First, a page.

Why Children Should Not Be Taken Away from Their Families

It is hard for me to believe that, while the vast majority of Americans are disturbed by the sight of immigrant parents and children being summarily separated, and babies being remanded to group care, some, evidently, are not. Yesterday, results of a Quinnipiac poll showed while 66% of Americans reject the policy, 27% favor it.

The policy has been called child abuse, torture, inhumane. Many have claimed that it will do irreparable harm to the families. Others have referred to the children’s centers as being like summer camps and have even cast doubt on the idea that these separations are causing distress, suggesting that the wailing, crying babies and children are child actors.

But what does science say about summarily separating children from parents? We have excellent science on this subject, inspired by the many unanticipated and unwanted separations of children from parents during World War II. We know from studies inspired by observations of children and babies separated from parents that babies who receive adequate hygienic care and food, but no affection, become more vulnerable to illness, and some of them die. Lack of affection causes developmental neurological problems as well.

The high numbers of children separated from their parents during the war inspired a great deal of research on attachment, separation, and loss, by John Bowlby and by James and Joyce Robertson, who during World War II, worked with Anna Freud in the wartime nurseries of Hampstead. Later, the Robertsons continued to study separation. Still later, attachment was studied extensively by Mary Ainsworth.

The Robertsons developed a knowledge base of what happens to children separated from parents in times of trouble and crisis. They not only observed children, but they made several compelling—and heartbreaking—films. A very compelling film that is highly relevant to the results of separation of young children from parents with placement in group care is called “John, aged 17 months for nine days in a residential nursery.” John’s parents believed he would get good care in a nursery setting while his mother was in a hospital giving birth to a sibling. John was placed in a nursery where there was good food, a clean environment, many toys, trained caregivers, and other children about his age. The ratio of children to caregivers was not unreasonable for a group care setting. But over nine days, he went from being an obviously happy, well-developed child who could be helped, fed, and comforted by the staff to a child who refused food, seldom played, and simply looked depressed. He went from a child who was easily comforted to one who hardly responded to attempts to comfort him. His behavior after nine days looked like a person in despair. This is the kind of transition we can expect from many, of the young children summarily separated from their parents in a time of transition, and placed with strangers—even if they are provided the best available physical care, food, and a hygienic environment. John was fortunate to be reunited with his parents after nine days. But where is the plan to reunite parents and children separated at the border?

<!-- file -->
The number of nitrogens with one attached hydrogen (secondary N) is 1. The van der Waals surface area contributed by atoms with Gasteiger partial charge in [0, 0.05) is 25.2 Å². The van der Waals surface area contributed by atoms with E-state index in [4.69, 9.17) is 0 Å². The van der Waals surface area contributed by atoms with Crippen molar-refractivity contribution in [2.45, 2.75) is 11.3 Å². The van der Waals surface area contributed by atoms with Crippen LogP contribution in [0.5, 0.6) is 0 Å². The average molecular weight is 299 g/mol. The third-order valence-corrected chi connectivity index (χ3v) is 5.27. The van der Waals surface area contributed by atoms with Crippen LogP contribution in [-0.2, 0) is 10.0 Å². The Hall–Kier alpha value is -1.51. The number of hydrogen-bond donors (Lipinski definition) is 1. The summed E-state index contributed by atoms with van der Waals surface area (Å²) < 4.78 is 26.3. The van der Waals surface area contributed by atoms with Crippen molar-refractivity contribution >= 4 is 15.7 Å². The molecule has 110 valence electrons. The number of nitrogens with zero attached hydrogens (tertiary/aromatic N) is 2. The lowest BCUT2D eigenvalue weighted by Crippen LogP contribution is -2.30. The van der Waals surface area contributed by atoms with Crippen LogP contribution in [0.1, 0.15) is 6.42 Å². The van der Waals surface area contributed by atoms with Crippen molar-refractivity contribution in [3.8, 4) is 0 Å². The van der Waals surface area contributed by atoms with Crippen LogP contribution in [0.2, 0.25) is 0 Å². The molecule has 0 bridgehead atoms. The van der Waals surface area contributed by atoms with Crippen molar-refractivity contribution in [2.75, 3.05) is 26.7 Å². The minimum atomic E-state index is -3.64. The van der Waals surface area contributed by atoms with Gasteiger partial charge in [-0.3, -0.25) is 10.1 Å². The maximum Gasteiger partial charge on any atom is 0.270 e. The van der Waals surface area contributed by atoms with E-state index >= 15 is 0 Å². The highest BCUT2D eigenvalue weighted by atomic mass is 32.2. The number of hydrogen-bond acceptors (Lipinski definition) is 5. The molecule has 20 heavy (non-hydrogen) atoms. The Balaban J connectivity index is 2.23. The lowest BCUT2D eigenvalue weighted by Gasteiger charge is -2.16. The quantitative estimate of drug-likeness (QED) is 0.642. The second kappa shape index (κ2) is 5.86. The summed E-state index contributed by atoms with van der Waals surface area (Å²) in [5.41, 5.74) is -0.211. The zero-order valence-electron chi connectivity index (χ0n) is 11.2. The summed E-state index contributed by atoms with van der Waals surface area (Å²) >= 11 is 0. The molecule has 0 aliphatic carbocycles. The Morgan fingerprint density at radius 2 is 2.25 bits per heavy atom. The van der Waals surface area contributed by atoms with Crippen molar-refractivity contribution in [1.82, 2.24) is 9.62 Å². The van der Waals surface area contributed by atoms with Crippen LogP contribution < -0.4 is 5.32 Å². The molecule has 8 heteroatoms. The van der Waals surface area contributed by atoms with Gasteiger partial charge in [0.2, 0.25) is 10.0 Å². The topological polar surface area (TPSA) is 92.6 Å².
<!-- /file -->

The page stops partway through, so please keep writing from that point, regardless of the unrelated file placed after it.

The Robertsons’ films about children showed children separated from parents at first protesting, then despairing, and finally detaching from others. The films led to revolutionary changes in pediatric inpatient care, from parents being only occasionally welcome to visit, to parents being part of the caretaking team.

Perhaps it is time to show these films to the 27% of Americans who think separating children from their parents at the border is a good idea. Perhaps it will take 100% of us to stop this madness.

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